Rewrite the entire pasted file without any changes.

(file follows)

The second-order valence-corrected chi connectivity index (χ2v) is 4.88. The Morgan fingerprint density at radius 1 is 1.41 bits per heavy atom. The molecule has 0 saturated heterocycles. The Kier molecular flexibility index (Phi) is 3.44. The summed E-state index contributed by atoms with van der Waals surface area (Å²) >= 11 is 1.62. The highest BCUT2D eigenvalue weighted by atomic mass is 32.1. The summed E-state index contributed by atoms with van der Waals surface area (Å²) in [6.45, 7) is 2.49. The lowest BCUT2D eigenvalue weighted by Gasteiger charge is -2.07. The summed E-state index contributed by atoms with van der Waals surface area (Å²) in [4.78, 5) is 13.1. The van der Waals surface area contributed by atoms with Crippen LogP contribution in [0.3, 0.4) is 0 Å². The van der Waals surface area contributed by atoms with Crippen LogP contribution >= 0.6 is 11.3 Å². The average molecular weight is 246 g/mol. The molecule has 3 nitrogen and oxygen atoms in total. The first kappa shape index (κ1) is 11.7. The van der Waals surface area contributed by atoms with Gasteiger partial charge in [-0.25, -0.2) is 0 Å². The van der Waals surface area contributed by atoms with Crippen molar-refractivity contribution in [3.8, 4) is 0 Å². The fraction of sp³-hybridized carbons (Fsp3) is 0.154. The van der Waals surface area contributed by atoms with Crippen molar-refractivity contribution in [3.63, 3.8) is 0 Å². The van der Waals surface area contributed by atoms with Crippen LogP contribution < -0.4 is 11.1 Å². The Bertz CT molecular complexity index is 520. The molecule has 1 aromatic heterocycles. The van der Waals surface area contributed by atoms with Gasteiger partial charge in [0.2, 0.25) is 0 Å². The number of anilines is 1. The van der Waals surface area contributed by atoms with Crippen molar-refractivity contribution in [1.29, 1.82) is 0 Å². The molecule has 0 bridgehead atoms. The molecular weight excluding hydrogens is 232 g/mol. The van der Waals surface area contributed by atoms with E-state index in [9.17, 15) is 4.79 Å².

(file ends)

The second-order valence-corrected chi connectivity index (χ2v) is 4.88. The Morgan fingerprint density at radius 1 is 1.41 bits per heavy atom. The molecule has 0 saturated heterocycles. The Kier molecular flexibility index (Phi) is 3.44. The summed E-state index contributed by atoms with van der Waals surface area (Å²) >= 11 is 1.62. The highest BCUT2D eigenvalue weighted by atomic mass is 32.1. The summed E-state index contributed by atoms with van der Waals surface area (Å²) in [6.45, 7) is 2.49. The lowest BCUT2D eigenvalue weighted by Gasteiger charge is -2.07. The summed E-state index contributed by atoms with van der Waals surface area (Å²) in [4.78, 5) is 13.1. The van der Waals surface area contributed by atoms with Crippen LogP contribution in [0.3, 0.4) is 0 Å². The van der Waals surface area contributed by atoms with Crippen LogP contribution >= 0.6 is 11.3 Å². The average molecular weight is 246 g/mol. The molecule has 3 nitrogen and oxygen atoms in total. The first kappa shape index (κ1) is 11.7. The van der Waals surface area contributed by atoms with Gasteiger partial charge in [-0.25, -0.2) is 0 Å². The van der Waals surface area contributed by atoms with Crippen molar-refractivity contribution in [3.8, 4) is 0 Å². The fraction of sp³-hybridized carbons (Fsp3) is 0.154. The van der Waals surface area contributed by atoms with Crippen molar-refractivity contribution in [3.63, 3.8) is 0 Å². The van der Waals surface area contributed by atoms with Crippen LogP contribution < -0.4 is 11.1 Å². The Bertz CT molecular complexity index is 520. The molecule has 1 aromatic heterocycles. The van der Waals surface area contributed by atoms with Gasteiger partial charge in [0.2, 0.25) is 0 Å². The number of anilines is 1. The van der Waals surface area contributed by atoms with Crippen molar-refractivity contribution in [1.29, 1.82) is 0 Å². The molecule has 0 bridgehead atoms. The molecular weight excluding hydrogens is 232 g/mol. The van der Waals surface area contributed by atoms with E-state index in [9.17, 15) is 4.79 Å².